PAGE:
More than a century since creation of Nigeria, potable water remains a ‘gold’ hard to come by in several parts of the country, particularly in the rural areas.
Today, March 22, being World Water Day spotlights the degree of water crisis globally and Nigeria in particular. According to the United Nations Children’s Fund (UNICEF), more than 1.42 billion people – 450 million of which are children – live in areas of high or extremely high water vulnerability.
This means that one in every five children worldwide does not have enough water to meet their everyday needs.
More worryingly in Nigeria, 26.5 million Nigerian children experiencing high or extremely high water vulnerability – or 29 per cent of Nigerian children. Invariably, one third of Nigerian children don’t have enough water to meet their daily needs.
“The world’s water crisis is not coming – it is here, and children are its biggest victims,” UNICEF Representative in Nigeria, Peter Hawkins, had said on the sidelines of last year’s World Water Day.
“When wells dry up, children are the ones missing school to fetch water. When droughts diminish food supplies, children suffer from malnutrition and stunting. When floods hit, children fall ill from waterborne illnesses. And when water is not available in Nigerian communities, children cannot wash their hands to fight off diseases,” Hawkins further noted.
Every year, water-borne diseases afflict millions of people, especially those living without safe, accessible water in developing countries. In this regard, Daily Trust highlights six water-borne diseases common in Nigeria and how to prevent them.
Diarrhoea is the to be the second leading cause of death for children under the age of five, causing more childhood deaths than malaria, AIDS, and measles combined. This can be avoided through proper hygiene and use of clean water.
Cholera is commonly found in villages and suburbs where poverty and poor sanitation are rampant. It spreads through contaminated water and causes severe dehydration and diarrhoea. Cholera can be fatal within days or even hours of exposure to the bacteria. Symptoms of cholera include nausea, vomiting, diarrhoea and muscle cramps. However, it can be prevented through regular hand washing, eating foods that are well cooked, drinking clean water, among others.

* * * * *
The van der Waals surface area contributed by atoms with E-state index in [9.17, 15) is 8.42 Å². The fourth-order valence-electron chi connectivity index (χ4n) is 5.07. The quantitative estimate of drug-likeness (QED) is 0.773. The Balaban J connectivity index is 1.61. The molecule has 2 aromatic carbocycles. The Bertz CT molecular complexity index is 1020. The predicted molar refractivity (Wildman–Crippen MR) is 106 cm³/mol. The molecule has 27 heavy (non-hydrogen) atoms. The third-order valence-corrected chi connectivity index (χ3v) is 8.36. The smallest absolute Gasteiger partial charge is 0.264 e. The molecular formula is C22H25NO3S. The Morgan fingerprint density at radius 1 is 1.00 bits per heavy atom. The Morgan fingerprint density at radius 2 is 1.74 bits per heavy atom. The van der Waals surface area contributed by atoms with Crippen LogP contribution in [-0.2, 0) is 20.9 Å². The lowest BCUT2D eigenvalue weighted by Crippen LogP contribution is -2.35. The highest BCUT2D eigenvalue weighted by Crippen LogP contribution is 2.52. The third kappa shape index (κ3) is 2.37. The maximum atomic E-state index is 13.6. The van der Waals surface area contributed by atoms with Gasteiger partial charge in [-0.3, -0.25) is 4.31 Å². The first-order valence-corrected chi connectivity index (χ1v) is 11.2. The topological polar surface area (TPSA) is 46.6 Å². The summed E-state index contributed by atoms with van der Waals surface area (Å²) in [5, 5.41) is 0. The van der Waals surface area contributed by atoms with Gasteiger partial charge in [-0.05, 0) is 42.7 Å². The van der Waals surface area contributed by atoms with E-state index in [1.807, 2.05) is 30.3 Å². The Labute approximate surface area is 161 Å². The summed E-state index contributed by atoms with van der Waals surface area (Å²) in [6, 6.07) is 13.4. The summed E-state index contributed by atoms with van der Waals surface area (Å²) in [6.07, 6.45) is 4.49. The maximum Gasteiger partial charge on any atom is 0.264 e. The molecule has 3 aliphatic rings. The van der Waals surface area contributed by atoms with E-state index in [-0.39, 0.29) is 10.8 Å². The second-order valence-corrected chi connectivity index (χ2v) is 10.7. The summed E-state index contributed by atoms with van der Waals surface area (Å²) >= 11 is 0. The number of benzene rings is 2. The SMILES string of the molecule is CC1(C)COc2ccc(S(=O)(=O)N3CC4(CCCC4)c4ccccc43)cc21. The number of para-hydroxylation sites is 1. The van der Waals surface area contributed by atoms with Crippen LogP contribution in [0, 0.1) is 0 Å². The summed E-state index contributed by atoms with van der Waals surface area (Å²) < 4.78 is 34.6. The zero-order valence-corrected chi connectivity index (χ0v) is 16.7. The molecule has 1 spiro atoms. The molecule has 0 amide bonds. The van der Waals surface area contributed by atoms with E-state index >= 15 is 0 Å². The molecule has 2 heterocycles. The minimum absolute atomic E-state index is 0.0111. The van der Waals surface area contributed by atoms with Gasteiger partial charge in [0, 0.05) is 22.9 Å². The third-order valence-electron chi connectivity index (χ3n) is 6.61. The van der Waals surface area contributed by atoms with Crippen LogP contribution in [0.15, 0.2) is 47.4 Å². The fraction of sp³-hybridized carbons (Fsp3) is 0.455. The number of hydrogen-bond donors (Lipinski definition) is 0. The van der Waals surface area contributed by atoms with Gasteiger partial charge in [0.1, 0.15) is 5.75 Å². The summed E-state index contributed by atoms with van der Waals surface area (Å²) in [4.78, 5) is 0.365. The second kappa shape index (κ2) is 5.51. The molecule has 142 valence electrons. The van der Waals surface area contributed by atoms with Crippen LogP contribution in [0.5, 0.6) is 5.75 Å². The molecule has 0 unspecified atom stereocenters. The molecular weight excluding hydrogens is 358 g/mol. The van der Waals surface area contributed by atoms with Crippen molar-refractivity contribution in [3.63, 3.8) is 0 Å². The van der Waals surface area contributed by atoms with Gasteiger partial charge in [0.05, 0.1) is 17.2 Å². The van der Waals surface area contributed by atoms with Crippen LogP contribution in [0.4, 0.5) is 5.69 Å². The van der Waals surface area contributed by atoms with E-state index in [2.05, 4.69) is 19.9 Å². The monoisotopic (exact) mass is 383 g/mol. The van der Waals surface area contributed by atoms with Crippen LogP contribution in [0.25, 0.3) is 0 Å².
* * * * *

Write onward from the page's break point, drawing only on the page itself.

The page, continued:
Although rare in developed countries, typhoid fever is well-known in extremely poor parts of developing nations. According to Lifewater.org, it’s estimated that up to 20 million people worldwide suffer from the illness each year. It’s spread through contaminated food, unsafe water, and poor sanitation, and it is highly contagious.
Typhoid is a fever that increases muscle aches, causes fatigue, sweating, diarrhoea or constipation. It can be prevented by avoid drinking unclean water and eating exposed food.
Dysentery is a water-borne disease that manifested through severe diarrhoea with blood or mucus in the stool. Dysentery, which is spread through poor hygiene, can be prevented with regular hand washing. Its symptoms include stomach cramps and pain, diarrhoea, fever, nausea, vomiting, dehydration.
Hepatitis A is a liver infection caused by consumption of contaminated food and water or by coming in close contact with an infected person. Some of its symptoms include fatigue, clay-coloured bowel movements, jaundice, nausea and vomiting, abdominal pain, loss of appetite and sudden fever.
Although the infection usually goes away in a few weeks, it can become severe and last several months if left untreated. Eating foods that are thoroughly cooked and served hot can help prevent Hepatitis A.
Dengue fever is a common disease that can be contracted through water. It is spread by the female “tiger” mosquitoes (the Aedes genus) that breed in water. Hence, the disease is rampant in areas with stagnant or dirty water. Proper and regular cleaning of surroundings will deter mosquitoes. Using mosquito repellents and sleeping under treated nets are also ways of preventing dengue fever.